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LeBron James Will Save on Taxes in Miami

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By Michael Cohn
July 9, 2010

Lebron James’s much-hyped decision to join the Miami Heat will undoubtedly yield him a fortune in tax savings, given the lack of a state individual income tax in Florida.

Steve Henley, national tax practice leader at CBIZ MHM, acknowledged that athletes do have to pay state taxes when they play games on the road. But with all of James’s endorsement deals and other business interests, he would still be able to save a bundle by moving his residence from Ohio, where he has been playing with the Cleveland Cavaliers, to sunny Florida. He is expected to earn up to $15 million a year with Miami and could save between $6 million and $8 million on his taxes, according to various estimates, by moving to Miami.

“We have offices in Cleveland and Akron, and I’ve driven past his home,” Henley told me. “Clearly everybody seems to have focused on the fact that Florida does not have a personal income tax. It’s hard for me to believe that was a big part of the analysis he did, but who knows.”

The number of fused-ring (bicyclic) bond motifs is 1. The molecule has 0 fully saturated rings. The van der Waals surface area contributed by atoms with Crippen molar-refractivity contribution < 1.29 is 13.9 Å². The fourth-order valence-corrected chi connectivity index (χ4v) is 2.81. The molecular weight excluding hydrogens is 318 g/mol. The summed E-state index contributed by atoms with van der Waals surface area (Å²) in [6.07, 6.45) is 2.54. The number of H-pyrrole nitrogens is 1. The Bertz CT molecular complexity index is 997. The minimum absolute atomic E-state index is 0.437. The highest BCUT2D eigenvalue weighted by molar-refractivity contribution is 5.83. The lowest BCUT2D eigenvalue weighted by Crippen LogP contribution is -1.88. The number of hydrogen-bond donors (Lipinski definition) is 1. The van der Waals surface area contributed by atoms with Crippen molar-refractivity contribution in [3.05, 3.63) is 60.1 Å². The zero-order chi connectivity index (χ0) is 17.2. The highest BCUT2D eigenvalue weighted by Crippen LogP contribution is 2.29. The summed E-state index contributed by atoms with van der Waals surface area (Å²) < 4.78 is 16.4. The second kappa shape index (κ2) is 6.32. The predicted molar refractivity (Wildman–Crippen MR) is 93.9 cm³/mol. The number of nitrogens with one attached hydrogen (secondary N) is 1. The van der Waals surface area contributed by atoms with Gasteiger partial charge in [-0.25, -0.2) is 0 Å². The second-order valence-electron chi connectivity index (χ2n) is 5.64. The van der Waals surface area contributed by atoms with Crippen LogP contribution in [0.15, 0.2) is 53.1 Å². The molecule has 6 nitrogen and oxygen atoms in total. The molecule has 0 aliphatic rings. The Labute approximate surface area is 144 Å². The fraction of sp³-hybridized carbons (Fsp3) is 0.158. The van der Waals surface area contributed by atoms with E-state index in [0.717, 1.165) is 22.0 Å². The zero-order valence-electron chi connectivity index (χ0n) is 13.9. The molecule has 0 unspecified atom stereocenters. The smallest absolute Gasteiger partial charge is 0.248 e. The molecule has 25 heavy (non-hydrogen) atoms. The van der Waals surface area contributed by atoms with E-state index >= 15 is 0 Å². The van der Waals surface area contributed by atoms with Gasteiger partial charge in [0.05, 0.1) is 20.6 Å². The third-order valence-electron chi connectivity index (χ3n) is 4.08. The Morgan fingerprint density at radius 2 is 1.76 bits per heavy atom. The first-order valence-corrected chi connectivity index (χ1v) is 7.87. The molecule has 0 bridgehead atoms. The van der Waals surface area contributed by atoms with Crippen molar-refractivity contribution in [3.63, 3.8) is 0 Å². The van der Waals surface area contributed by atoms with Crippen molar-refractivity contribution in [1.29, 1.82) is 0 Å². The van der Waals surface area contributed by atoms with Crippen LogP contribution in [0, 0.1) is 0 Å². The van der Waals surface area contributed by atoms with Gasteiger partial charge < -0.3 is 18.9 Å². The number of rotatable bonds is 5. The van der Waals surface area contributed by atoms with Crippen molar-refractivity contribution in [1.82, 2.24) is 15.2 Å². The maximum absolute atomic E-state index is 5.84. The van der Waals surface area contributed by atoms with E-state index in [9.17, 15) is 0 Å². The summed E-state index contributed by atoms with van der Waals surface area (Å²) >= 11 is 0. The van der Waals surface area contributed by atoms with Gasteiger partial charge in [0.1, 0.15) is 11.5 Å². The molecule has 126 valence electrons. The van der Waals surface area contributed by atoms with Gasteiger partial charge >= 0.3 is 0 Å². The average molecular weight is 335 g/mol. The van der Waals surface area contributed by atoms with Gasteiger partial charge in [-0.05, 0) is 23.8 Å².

While he doubts the lack of an income tax was a major factor behind the NBA All-Star’s decision, he does anticipate that James will decide to move his residence to Florida. It would certainly shorten the commute anyway.

“My guess is that we would get more bang for the buck by moving his residency to Florida,” said Henley. “He would be able to benefit from not only his athlete revenue stream, but also from other revenue streams. I’m sure that’s a big number.”

Henley suggests that James change his voter registration and get a Florida driver’s license, just in case the IRS starts wondering why he’s not in Ohio anymore.

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